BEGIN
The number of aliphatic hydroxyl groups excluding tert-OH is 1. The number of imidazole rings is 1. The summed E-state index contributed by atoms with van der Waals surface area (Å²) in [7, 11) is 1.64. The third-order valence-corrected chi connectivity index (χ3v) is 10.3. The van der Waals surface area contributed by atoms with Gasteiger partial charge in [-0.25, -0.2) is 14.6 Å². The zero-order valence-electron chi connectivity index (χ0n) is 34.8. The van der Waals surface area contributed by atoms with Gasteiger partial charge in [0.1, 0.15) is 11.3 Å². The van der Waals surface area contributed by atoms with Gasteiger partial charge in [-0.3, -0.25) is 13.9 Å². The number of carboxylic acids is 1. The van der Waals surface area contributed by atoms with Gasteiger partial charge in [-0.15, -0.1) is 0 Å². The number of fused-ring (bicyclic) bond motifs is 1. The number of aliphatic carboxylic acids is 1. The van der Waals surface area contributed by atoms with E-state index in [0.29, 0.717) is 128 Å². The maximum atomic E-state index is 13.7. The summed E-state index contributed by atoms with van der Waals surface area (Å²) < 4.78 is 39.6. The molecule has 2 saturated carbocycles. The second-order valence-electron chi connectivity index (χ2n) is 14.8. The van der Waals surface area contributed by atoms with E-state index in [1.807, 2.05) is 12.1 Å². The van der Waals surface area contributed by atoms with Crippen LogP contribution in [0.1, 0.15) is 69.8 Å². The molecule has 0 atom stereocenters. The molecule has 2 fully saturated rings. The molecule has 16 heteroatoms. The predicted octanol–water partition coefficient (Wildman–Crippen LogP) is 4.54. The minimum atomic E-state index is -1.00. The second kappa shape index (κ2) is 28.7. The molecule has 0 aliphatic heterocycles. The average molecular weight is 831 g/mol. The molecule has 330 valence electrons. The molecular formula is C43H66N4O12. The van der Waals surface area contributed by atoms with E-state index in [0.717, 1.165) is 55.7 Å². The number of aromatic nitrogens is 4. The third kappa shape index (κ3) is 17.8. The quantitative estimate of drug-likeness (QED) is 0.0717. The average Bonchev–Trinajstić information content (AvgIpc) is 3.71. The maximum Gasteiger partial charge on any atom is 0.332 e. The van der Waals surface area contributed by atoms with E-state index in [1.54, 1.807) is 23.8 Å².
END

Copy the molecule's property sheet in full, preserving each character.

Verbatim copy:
The number of aliphatic hydroxyl groups excluding tert-OH is 1. The number of imidazole rings is 1. The summed E-state index contributed by atoms with van der Waals surface area (Å²) in [7, 11) is 1.64. The third-order valence-corrected chi connectivity index (χ3v) is 10.3. The van der Waals surface area contributed by atoms with Gasteiger partial charge in [-0.25, -0.2) is 14.6 Å². The zero-order valence-electron chi connectivity index (χ0n) is 34.8. The van der Waals surface area contributed by atoms with Gasteiger partial charge in [0.1, 0.15) is 11.3 Å². The van der Waals surface area contributed by atoms with Gasteiger partial charge in [-0.3, -0.25) is 13.9 Å². The number of carboxylic acids is 1. The van der Waals surface area contributed by atoms with Gasteiger partial charge in [-0.15, -0.1) is 0 Å². The number of fused-ring (bicyclic) bond motifs is 1. The number of aliphatic carboxylic acids is 1. The van der Waals surface area contributed by atoms with E-state index in [0.29, 0.717) is 128 Å². The maximum atomic E-state index is 13.7. The summed E-state index contributed by atoms with van der Waals surface area (Å²) < 4.78 is 39.6. The molecule has 2 saturated carbocycles. The second-order valence-electron chi connectivity index (χ2n) is 14.8. The van der Waals surface area contributed by atoms with E-state index in [1.807, 2.05) is 12.1 Å². The van der Waals surface area contributed by atoms with Crippen LogP contribution in [0.1, 0.15) is 69.8 Å². The molecule has 0 atom stereocenters. The molecule has 2 fully saturated rings. The molecule has 16 heteroatoms. The predicted octanol–water partition coefficient (Wildman–Crippen LogP) is 4.54. The minimum atomic E-state index is -1.00. The second kappa shape index (κ2) is 28.7. The molecule has 0 aliphatic heterocycles. The average molecular weight is 831 g/mol. The molecule has 330 valence electrons. The molecular formula is C43H66N4O12. The van der Waals surface area contributed by atoms with E-state index in [0.717, 1.165) is 55.7 Å². The number of aromatic nitrogens is 4. The third kappa shape index (κ3) is 17.8. The quantitative estimate of drug-likeness (QED) is 0.0717. The average Bonchev–Trinajstić information content (AvgIpc) is 3.71. The maximum Gasteiger partial charge on any atom is 0.332 e. The van der Waals surface area contributed by atoms with E-state index in [1.54, 1.807) is 23.8 Å².